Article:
Why is it that even in the midst of Facebook's 24/7 cyber-access to friends, family, and people you met at last night's church supper, "We are all so much together, but we are all dying of loneliness"
I'm reminded of Albert Schweitzer words whenever one of my Facebook friends complains about feeling lonely, which happens all too frequently. With "someone" always available online, shouldn't we be feeling less, not more, lonely?
I asked my friends what they thought and found that while many feel more "connected" because of social media, some also feel lonelier at the same time. One friend put it this way: "Connected, yes. Cared for, a bit. Effecting loneliness, a bit." I also discovered that my older friends, who have established friendships the old-fashioned way, don't depend on Facebook to fill their tanks nearly as much as my younger friends (including my children), who have cut their social teeth on it, do.
This concerns me because my fourth teenager has just joined Facebook. I find her wondering, "Why didn't anyone respond to my status update/link/photo? I have this boatload of 'friends,' so why did not one person respond to that one post where I was obviously in need of encouragement? How come this friend gets a constant stream of feedback on her posts, but I don't? Why don't people 'like' my statuses?"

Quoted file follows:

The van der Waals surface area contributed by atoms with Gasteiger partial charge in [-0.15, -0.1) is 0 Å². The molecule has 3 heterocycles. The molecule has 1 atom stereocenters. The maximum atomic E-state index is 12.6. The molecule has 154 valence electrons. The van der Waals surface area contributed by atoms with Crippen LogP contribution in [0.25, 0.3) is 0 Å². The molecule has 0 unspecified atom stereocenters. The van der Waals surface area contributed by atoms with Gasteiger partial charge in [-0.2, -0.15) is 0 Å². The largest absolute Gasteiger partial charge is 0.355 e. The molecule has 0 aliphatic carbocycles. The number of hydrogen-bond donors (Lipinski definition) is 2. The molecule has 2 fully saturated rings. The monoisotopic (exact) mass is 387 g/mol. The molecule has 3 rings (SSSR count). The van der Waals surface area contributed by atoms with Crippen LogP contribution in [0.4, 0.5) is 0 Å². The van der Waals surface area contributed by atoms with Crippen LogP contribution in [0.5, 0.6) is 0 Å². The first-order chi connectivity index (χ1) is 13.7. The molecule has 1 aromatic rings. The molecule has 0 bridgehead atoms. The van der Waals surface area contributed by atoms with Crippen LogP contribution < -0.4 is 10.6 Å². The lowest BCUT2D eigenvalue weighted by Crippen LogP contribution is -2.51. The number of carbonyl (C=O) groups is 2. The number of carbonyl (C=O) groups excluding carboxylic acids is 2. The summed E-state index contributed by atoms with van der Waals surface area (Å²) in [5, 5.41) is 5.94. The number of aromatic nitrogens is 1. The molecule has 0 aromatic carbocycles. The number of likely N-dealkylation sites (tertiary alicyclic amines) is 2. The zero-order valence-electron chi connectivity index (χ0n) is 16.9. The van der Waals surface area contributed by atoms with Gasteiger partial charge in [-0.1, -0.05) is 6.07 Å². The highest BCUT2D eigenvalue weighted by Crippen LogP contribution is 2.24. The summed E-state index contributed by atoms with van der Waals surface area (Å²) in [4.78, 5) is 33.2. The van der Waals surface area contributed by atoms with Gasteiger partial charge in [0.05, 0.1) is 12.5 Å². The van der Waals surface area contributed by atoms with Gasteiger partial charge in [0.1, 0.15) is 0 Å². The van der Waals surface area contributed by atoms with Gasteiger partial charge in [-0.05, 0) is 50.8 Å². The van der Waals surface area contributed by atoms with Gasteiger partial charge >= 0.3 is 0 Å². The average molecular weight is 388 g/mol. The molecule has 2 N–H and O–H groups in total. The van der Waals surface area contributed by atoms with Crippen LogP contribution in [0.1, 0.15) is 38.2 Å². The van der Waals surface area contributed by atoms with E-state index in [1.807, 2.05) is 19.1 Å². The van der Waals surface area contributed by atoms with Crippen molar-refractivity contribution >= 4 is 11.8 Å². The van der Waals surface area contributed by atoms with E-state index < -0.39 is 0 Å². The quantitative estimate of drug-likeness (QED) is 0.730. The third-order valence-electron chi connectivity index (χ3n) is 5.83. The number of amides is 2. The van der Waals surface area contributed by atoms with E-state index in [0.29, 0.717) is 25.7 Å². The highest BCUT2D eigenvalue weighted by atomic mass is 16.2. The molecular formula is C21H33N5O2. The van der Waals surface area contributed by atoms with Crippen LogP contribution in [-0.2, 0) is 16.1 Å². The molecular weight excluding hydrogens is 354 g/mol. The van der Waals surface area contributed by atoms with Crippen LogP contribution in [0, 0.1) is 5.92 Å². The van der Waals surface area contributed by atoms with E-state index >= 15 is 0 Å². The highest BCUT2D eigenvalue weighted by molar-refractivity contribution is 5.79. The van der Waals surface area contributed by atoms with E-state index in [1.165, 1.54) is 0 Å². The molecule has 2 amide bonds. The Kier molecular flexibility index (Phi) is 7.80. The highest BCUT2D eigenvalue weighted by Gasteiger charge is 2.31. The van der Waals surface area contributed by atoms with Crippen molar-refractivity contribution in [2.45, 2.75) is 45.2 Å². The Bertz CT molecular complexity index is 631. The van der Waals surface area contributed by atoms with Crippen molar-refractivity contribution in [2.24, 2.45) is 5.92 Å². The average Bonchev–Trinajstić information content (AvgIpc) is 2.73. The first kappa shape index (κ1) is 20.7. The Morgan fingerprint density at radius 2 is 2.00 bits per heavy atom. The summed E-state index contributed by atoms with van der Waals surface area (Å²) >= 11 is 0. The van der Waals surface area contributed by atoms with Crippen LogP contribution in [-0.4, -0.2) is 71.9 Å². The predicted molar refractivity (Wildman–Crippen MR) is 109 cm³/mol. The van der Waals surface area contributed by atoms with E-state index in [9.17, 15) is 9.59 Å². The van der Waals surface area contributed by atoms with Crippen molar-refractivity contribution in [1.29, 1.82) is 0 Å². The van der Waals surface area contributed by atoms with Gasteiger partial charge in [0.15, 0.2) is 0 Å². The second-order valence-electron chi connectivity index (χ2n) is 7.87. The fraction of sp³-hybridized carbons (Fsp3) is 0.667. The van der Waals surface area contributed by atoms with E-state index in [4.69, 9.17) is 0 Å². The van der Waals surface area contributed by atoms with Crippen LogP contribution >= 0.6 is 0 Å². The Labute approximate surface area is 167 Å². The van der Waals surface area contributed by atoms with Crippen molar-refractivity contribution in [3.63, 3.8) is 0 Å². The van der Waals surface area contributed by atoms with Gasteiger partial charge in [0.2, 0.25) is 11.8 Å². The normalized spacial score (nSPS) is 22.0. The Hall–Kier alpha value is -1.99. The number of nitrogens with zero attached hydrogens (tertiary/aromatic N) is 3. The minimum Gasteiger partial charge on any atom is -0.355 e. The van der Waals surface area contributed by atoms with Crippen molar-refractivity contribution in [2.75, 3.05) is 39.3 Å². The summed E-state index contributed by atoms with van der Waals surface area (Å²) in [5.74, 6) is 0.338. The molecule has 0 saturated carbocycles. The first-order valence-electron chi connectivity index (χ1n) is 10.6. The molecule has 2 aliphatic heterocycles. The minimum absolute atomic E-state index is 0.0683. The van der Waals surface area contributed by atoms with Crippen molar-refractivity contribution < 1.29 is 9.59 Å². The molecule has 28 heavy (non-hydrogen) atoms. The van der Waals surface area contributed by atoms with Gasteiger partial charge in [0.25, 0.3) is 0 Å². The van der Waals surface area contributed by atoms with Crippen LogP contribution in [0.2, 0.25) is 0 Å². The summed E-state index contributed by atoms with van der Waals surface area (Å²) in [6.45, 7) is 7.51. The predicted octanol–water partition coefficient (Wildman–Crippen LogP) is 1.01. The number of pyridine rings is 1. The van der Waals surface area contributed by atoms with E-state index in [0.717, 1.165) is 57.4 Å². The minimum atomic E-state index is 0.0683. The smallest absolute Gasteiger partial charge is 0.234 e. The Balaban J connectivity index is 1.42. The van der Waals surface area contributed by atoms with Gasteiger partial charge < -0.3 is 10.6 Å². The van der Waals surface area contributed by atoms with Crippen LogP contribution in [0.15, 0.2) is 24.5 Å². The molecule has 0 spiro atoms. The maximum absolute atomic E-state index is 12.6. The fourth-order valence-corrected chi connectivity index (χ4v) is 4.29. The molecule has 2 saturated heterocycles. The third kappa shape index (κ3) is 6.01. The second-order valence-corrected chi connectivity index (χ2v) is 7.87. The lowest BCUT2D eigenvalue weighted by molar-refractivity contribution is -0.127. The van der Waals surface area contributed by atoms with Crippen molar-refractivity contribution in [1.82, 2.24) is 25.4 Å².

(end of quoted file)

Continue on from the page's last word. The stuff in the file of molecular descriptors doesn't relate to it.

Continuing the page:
The simplistic thing would be to bar Facebook altogether, but that would deny my children a valuable lesson. I know this too well, posting links to blog entries that go unread and uncommented on. It's an easy leap to go from there to a "nobody likes me, everybody hates me, I'm going to go eat worms" mentality. Our source of worth is rooted out much quicker on Facebook than in real life, where we are used to waiting for well-thought-out replies to letters and even emails rather than expecting instant knee-jerk (and often meaningless) responses and-let's be honest-ego rubs from our Facebook peeps.
But people's feedback or lack of feedback does not determine our value.
My biggest point to my kids is that being connected and having access to people's walls and private information does not a friendship make. If friendships are well established, Facebook is a great way to stay in tune with day-to-day goings on, but at no time is it a substitute for the real thing. Biblical friendship is demanding and there is no way we can fulfill the mandate of encouraging, holding up, and living life together with 500 friends. For the same reason, no amount of "likes" on Facebook will fill our need for community, for communion. There's only One who can do that and He is the only friend who won't ignore your statuses or diss your links or defriend you. Better yet, He loves you enough to know the number of hairs on your head and counts your tears and keeps them in a bottle. Facebook has many benefits, but I doubt even Mark Zuckerberg could top that.